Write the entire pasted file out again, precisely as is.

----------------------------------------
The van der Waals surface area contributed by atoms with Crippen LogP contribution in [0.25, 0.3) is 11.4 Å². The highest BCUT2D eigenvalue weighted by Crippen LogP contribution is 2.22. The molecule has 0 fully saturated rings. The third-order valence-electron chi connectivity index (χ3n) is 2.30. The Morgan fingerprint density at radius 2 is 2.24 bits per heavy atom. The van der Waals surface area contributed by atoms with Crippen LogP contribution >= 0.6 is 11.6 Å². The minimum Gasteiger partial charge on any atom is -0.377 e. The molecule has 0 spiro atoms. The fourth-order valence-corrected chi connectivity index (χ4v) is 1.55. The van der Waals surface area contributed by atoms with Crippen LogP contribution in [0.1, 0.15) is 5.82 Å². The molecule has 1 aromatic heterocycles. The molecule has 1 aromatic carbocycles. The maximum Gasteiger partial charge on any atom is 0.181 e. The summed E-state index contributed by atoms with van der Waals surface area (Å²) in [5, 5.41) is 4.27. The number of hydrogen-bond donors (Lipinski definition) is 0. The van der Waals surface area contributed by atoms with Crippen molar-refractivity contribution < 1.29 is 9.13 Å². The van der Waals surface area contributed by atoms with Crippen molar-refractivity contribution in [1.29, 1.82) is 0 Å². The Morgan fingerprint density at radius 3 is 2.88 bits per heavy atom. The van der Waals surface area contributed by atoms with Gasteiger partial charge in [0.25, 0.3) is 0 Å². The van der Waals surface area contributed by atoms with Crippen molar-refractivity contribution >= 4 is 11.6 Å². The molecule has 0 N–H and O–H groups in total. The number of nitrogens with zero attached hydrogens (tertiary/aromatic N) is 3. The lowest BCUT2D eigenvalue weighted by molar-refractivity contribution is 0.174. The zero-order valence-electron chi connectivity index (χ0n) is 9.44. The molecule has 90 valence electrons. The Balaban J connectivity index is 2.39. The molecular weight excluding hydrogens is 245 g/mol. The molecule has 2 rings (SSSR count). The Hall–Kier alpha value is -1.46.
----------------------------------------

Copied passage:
The van der Waals surface area contributed by atoms with Crippen LogP contribution in [0.25, 0.3) is 11.4 Å². The highest BCUT2D eigenvalue weighted by Crippen LogP contribution is 2.22. The molecule has 0 fully saturated rings. The third-order valence-electron chi connectivity index (χ3n) is 2.30. The Morgan fingerprint density at radius 2 is 2.24 bits per heavy atom. The van der Waals surface area contributed by atoms with Crippen LogP contribution >= 0.6 is 11.6 Å². The minimum Gasteiger partial charge on any atom is -0.377 e. The molecule has 0 spiro atoms. The fourth-order valence-corrected chi connectivity index (χ4v) is 1.55. The van der Waals surface area contributed by atoms with Crippen LogP contribution in [0.1, 0.15) is 5.82 Å². The molecule has 1 aromatic heterocycles. The molecule has 1 aromatic carbocycles. The maximum Gasteiger partial charge on any atom is 0.181 e. The summed E-state index contributed by atoms with van der Waals surface area (Å²) in [5, 5.41) is 4.27. The number of hydrogen-bond donors (Lipinski definition) is 0. The van der Waals surface area contributed by atoms with Crippen molar-refractivity contribution < 1.29 is 9.13 Å². The van der Waals surface area contributed by atoms with Crippen molar-refractivity contribution in [1.29, 1.82) is 0 Å². The Morgan fingerprint density at radius 3 is 2.88 bits per heavy atom. The van der Waals surface area contributed by atoms with Gasteiger partial charge in [0.25, 0.3) is 0 Å². The van der Waals surface area contributed by atoms with Crippen molar-refractivity contribution >= 4 is 11.6 Å². The molecule has 0 N–H and O–H groups in total. The number of nitrogens with zero attached hydrogens (tertiary/aromatic N) is 3. The lowest BCUT2D eigenvalue weighted by molar-refractivity contribution is 0.174. The zero-order valence-electron chi connectivity index (χ0n) is 9.44. The molecule has 90 valence electrons. The Balaban J connectivity index is 2.39. The molecular weight excluding hydrogens is 245 g/mol. The molecule has 2 rings (SSSR count). The Hall–Kier alpha value is -1.46.